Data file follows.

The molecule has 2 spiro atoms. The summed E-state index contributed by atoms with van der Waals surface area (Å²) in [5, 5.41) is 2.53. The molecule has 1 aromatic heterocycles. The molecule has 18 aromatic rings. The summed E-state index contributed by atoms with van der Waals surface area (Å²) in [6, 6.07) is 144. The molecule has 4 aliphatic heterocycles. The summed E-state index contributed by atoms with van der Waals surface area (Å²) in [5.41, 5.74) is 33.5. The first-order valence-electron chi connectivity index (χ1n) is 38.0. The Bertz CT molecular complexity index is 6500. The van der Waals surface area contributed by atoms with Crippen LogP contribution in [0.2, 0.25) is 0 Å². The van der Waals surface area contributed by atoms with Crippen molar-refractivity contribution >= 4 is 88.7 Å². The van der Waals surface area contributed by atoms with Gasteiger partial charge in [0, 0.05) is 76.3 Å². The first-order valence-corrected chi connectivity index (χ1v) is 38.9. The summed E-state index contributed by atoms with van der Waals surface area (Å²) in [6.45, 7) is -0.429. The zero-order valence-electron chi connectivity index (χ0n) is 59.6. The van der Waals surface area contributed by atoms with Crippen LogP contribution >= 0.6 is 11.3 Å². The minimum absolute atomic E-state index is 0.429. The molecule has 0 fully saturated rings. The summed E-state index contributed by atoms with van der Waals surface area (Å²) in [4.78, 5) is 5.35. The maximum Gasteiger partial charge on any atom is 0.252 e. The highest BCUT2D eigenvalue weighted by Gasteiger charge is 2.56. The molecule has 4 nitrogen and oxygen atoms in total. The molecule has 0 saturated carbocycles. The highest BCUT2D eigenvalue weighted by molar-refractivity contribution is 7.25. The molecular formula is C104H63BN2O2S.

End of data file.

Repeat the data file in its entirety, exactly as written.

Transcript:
The molecule has 2 spiro atoms. The summed E-state index contributed by atoms with van der Waals surface area (Å²) in [5, 5.41) is 2.53. The molecule has 1 aromatic heterocycles. The molecule has 18 aromatic rings. The summed E-state index contributed by atoms with van der Waals surface area (Å²) in [6, 6.07) is 144. The molecule has 4 aliphatic heterocycles. The summed E-state index contributed by atoms with van der Waals surface area (Å²) in [5.41, 5.74) is 33.5. The first-order valence-electron chi connectivity index (χ1n) is 38.0. The Bertz CT molecular complexity index is 6500. The van der Waals surface area contributed by atoms with Crippen LogP contribution in [0.2, 0.25) is 0 Å². The van der Waals surface area contributed by atoms with Crippen molar-refractivity contribution >= 4 is 88.7 Å². The van der Waals surface area contributed by atoms with Gasteiger partial charge in [0, 0.05) is 76.3 Å². The first-order valence-corrected chi connectivity index (χ1v) is 38.9. The summed E-state index contributed by atoms with van der Waals surface area (Å²) in [6.45, 7) is -0.429. The zero-order valence-electron chi connectivity index (χ0n) is 59.6. The van der Waals surface area contributed by atoms with Crippen LogP contribution >= 0.6 is 11.3 Å². The minimum absolute atomic E-state index is 0.429. The molecule has 0 fully saturated rings. The summed E-state index contributed by atoms with van der Waals surface area (Å²) in [4.78, 5) is 5.35. The maximum Gasteiger partial charge on any atom is 0.252 e. The highest BCUT2D eigenvalue weighted by Gasteiger charge is 2.56. The molecule has 4 nitrogen and oxygen atoms in total. The molecule has 0 saturated carbocycles. The highest BCUT2D eigenvalue weighted by molar-refractivity contribution is 7.25. The molecular formula is C104H63BN2O2S.